Direct access and country ownership

In fact, the issue of direct access and country ownership were among issues that occupied a significant part of the Board’s consideration.

On a related issue on financial instruments, a debate ensued whether to adopt a decision for the Fund to make use of instruments other than grants and concessional lending. The Interim Secretariat’s/co-chairs’ paper pushed for the use of loan guarantees, equity investments and other instruments. This led to a lengthy discussion on the risks of such instruments, including reputational risks associated with their use.

Eventually, a decision was taken that the Fund would consider the terms and criteria of the grants and concessional lending to be deployed by the Fund for mitigation and adaptation, through accredited national, regional and international intermediaries and implementing entities at its next meeting in September.

However, a decision was also taken under the PSF that the facility will initially focus on grants and concessional lending, and will also draw on a broad range of other financial instruments and modalities to achieve its objectives. What the other instruments and modalities would be was not specified.

On the issue of direct access, the Board decided to consider at its first meeting in 2014, additional modalities that further enhanced direct access (devolution of fund management to the national level), including through funding entities, with a view to enhancing country ownership of projects and programmes.

This issue saw much controversy as the Board member from the United States: Alexander Severens, could not agree to having enhanced direct access, saying that it was “not logical”, given that the GCF had not “experimented with direct access”. He said further that this was a “big decision” for the U.S.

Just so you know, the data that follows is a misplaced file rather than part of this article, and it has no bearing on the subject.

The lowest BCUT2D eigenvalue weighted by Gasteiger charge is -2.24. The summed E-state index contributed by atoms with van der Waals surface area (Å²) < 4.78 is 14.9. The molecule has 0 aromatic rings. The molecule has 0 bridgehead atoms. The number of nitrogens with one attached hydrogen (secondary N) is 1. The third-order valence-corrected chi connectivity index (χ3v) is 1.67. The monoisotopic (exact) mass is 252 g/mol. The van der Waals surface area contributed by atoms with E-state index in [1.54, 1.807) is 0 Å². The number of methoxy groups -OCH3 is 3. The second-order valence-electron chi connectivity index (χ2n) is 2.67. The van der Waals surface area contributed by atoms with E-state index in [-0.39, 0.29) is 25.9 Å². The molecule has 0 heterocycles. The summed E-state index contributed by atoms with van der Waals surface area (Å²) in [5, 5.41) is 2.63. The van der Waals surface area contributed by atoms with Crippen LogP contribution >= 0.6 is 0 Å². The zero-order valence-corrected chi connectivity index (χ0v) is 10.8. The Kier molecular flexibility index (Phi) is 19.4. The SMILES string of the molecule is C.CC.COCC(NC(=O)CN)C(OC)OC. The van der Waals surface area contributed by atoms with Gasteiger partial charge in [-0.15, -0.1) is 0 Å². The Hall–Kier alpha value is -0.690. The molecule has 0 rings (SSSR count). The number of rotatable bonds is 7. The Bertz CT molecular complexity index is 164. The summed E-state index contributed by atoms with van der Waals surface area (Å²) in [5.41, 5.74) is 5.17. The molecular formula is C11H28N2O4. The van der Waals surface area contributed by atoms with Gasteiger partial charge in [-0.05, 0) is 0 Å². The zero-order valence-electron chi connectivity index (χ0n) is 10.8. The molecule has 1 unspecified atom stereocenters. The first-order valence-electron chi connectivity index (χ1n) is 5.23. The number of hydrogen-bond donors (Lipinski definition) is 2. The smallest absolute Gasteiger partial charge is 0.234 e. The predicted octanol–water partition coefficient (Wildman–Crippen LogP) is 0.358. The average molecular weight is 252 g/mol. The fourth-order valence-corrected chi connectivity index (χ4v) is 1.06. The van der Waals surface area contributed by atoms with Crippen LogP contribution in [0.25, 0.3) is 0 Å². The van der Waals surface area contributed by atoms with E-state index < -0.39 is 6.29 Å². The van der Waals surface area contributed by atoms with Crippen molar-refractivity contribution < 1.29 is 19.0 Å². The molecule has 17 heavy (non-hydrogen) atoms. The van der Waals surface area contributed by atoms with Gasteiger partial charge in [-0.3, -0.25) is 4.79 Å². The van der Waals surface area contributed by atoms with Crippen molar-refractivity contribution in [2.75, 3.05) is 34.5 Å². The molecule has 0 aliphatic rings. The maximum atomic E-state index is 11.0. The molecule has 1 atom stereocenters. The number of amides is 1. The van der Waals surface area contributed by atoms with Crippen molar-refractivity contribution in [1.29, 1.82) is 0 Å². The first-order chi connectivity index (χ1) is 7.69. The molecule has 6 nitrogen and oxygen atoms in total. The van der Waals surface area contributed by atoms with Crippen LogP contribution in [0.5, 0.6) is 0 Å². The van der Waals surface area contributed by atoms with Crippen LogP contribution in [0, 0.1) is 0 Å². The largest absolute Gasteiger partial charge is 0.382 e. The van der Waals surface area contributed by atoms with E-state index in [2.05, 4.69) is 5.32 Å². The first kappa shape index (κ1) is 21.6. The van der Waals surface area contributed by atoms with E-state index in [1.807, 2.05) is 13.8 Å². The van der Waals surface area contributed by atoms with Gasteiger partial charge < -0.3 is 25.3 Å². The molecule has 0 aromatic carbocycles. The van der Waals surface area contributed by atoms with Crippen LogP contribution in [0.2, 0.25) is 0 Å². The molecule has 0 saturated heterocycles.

This prompted co-chair Zaheer Fakir (South Africa) to say that if this could not be agreed to, there could be no other decisions on the business model as there was need for balance in the overall BMF decisions. He and other developing country Board members urged the US to be flexible, which eventually led to the final decision being adopted on enhanced direct access.

As regards the issue of country ownership, the Board decision noted that countries may designate a national designated authority (NDA), or mandate a country focal point to interact with the Fund. The NDA/focal point will, among other things, recommend to the Board funding proposals in the context of national climate change strategies and plans and act as the focal point for the Fund’s communication.

Another issue which saw an intense exchange during the final hour of the meeting was about who would be the co-chairs for the next meeting of the Board in September, which will be held in Paris. This was because the term of office of the current co-chairs, Zaheer Fakir and Ewen McDonald (Australia), expires on August 23 following a one year tenure.

The Board member from India, Dipak Dasgupta, notified that there was an expression of interest from Asia for the seat of the developing country co-chair. He also said that there would be four new Board members from developing countries replacing some of the current members who will need to make the decision about their nominee.

The Board members from developed and some members from developing countries wanted the current co-chairs to continue their term for another one year, even when the Governing Instrument of the GCF prescribed the duration of the co-chairs to be for only a period of one year.

Following exchanges among Board members and the co-chairs, it was agreed that the current co-chairs will continue to preside over the September meeting, with the election of new co-chairs scheduled for the end of that meeting.

*Meena Raman is a Senior Advisor of the Third World Network. This article first appeared on July 11, 2013 in SouthNews, a service of the South Centre to provide information and news on topical issues from a South perspective. It is being reproduced by arrangement with the South Centre. [IDN-InDepthNews – July 11, 2013]

Image: Green Climate Fund 1st executive director Hela Cheikhrouhou, | Credit: Korean Ministry of Strategy and Finance.

2013 IDN-InDepthNews | Analysis That Matters